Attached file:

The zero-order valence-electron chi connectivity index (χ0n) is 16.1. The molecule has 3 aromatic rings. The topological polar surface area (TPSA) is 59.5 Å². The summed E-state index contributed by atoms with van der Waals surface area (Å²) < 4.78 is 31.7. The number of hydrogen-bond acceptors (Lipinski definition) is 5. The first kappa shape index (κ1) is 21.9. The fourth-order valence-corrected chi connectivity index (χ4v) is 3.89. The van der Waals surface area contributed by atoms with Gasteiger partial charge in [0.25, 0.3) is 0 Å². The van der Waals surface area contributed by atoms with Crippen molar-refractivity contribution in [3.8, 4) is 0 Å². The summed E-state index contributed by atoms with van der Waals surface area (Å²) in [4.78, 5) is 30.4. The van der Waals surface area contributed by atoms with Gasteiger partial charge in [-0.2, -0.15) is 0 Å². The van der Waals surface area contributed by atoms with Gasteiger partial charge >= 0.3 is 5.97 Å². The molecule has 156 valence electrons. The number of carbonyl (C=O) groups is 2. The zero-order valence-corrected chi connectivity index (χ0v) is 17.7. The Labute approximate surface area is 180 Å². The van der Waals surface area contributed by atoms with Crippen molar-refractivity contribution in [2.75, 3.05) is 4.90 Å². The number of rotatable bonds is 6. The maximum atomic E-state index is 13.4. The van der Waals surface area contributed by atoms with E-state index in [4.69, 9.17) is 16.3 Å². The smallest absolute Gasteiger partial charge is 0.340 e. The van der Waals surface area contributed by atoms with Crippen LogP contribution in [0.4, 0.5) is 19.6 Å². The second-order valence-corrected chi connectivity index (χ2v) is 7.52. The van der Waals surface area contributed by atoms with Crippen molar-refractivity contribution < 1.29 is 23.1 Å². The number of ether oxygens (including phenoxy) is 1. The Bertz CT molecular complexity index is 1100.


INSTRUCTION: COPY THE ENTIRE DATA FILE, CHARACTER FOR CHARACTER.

The zero-order valence-electron chi connectivity index (χ0n) is 16.1. The molecule has 3 aromatic rings. The topological polar surface area (TPSA) is 59.5 Å². The summed E-state index contributed by atoms with van der Waals surface area (Å²) < 4.78 is 31.7. The number of hydrogen-bond acceptors (Lipinski definition) is 5. The first kappa shape index (κ1) is 21.9. The fourth-order valence-corrected chi connectivity index (χ4v) is 3.89. The van der Waals surface area contributed by atoms with Gasteiger partial charge in [0.25, 0.3) is 0 Å². The van der Waals surface area contributed by atoms with Crippen molar-refractivity contribution in [3.8, 4) is 0 Å². The summed E-state index contributed by atoms with van der Waals surface area (Å²) in [4.78, 5) is 30.4. The van der Waals surface area contributed by atoms with Gasteiger partial charge in [-0.2, -0.15) is 0 Å². The van der Waals surface area contributed by atoms with Gasteiger partial charge >= 0.3 is 5.97 Å². The molecule has 156 valence electrons. The number of carbonyl (C=O) groups is 2. The zero-order valence-corrected chi connectivity index (χ0v) is 17.7. The Labute approximate surface area is 180 Å². The van der Waals surface area contributed by atoms with Crippen molar-refractivity contribution in [2.75, 3.05) is 4.90 Å². The number of rotatable bonds is 6. The maximum atomic E-state index is 13.4. The van der Waals surface area contributed by atoms with E-state index in [4.69, 9.17) is 16.3 Å². The smallest absolute Gasteiger partial charge is 0.340 e. The van der Waals surface area contributed by atoms with Crippen LogP contribution in [0.4, 0.5) is 19.6 Å². The second-order valence-corrected chi connectivity index (χ2v) is 7.52. The van der Waals surface area contributed by atoms with Crippen molar-refractivity contribution < 1.29 is 23.1 Å². The number of ether oxygens (including phenoxy) is 1. The Bertz CT molecular complexity index is 1100.